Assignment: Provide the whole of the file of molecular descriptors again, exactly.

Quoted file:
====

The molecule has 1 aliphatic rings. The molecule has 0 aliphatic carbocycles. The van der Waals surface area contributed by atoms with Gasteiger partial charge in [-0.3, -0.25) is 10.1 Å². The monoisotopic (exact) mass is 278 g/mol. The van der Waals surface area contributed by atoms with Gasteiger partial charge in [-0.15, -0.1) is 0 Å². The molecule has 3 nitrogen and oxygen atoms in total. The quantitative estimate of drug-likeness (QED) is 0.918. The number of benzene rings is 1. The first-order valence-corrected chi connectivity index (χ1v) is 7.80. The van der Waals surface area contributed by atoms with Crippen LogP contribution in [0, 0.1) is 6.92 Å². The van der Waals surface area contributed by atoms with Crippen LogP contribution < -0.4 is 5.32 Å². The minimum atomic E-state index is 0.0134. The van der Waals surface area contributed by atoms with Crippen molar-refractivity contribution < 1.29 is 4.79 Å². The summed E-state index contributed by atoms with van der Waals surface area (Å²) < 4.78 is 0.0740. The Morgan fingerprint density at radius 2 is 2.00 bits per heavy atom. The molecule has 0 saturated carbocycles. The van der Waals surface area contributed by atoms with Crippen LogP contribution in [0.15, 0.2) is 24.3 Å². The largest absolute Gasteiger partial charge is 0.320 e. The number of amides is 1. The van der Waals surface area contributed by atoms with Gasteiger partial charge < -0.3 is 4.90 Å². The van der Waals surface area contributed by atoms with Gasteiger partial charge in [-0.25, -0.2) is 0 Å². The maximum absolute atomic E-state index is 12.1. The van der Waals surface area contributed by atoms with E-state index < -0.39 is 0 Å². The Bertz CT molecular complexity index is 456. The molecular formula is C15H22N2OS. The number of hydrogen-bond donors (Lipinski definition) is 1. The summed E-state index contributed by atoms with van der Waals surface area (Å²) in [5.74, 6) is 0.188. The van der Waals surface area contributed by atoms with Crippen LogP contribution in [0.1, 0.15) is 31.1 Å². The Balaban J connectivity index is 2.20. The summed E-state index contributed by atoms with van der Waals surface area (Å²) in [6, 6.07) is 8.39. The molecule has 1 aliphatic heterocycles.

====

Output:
The molecule has 1 aliphatic rings. The molecule has 0 aliphatic carbocycles. The van der Waals surface area contributed by atoms with Gasteiger partial charge in [-0.3, -0.25) is 10.1 Å². The monoisotopic (exact) mass is 278 g/mol. The van der Waals surface area contributed by atoms with Gasteiger partial charge in [-0.15, -0.1) is 0 Å². The molecule has 3 nitrogen and oxygen atoms in total. The quantitative estimate of drug-likeness (QED) is 0.918. The number of benzene rings is 1. The first-order valence-corrected chi connectivity index (χ1v) is 7.80. The van der Waals surface area contributed by atoms with Crippen LogP contribution in [0, 0.1) is 6.92 Å². The van der Waals surface area contributed by atoms with Crippen LogP contribution < -0.4 is 5.32 Å². The minimum atomic E-state index is 0.0134. The van der Waals surface area contributed by atoms with Crippen molar-refractivity contribution < 1.29 is 4.79 Å². The summed E-state index contributed by atoms with van der Waals surface area (Å²) < 4.78 is 0.0740. The Morgan fingerprint density at radius 2 is 2.00 bits per heavy atom. The molecule has 0 saturated carbocycles. The van der Waals surface area contributed by atoms with Crippen LogP contribution in [0.15, 0.2) is 24.3 Å². The largest absolute Gasteiger partial charge is 0.320 e. The number of amides is 1. The van der Waals surface area contributed by atoms with Gasteiger partial charge < -0.3 is 4.90 Å². The van der Waals surface area contributed by atoms with Gasteiger partial charge in [-0.25, -0.2) is 0 Å². The maximum absolute atomic E-state index is 12.1. The van der Waals surface area contributed by atoms with E-state index < -0.39 is 0 Å². The Bertz CT molecular complexity index is 456. The molecular formula is C15H22N2OS. The number of hydrogen-bond donors (Lipinski definition) is 1. The summed E-state index contributed by atoms with van der Waals surface area (Å²) in [5.74, 6) is 0.188. The van der Waals surface area contributed by atoms with Crippen LogP contribution in [0.1, 0.15) is 31.1 Å². The Balaban J connectivity index is 2.20. The summed E-state index contributed by atoms with van der Waals surface area (Å²) in [6, 6.07) is 8.39. The molecule has 1 aliphatic heterocycles.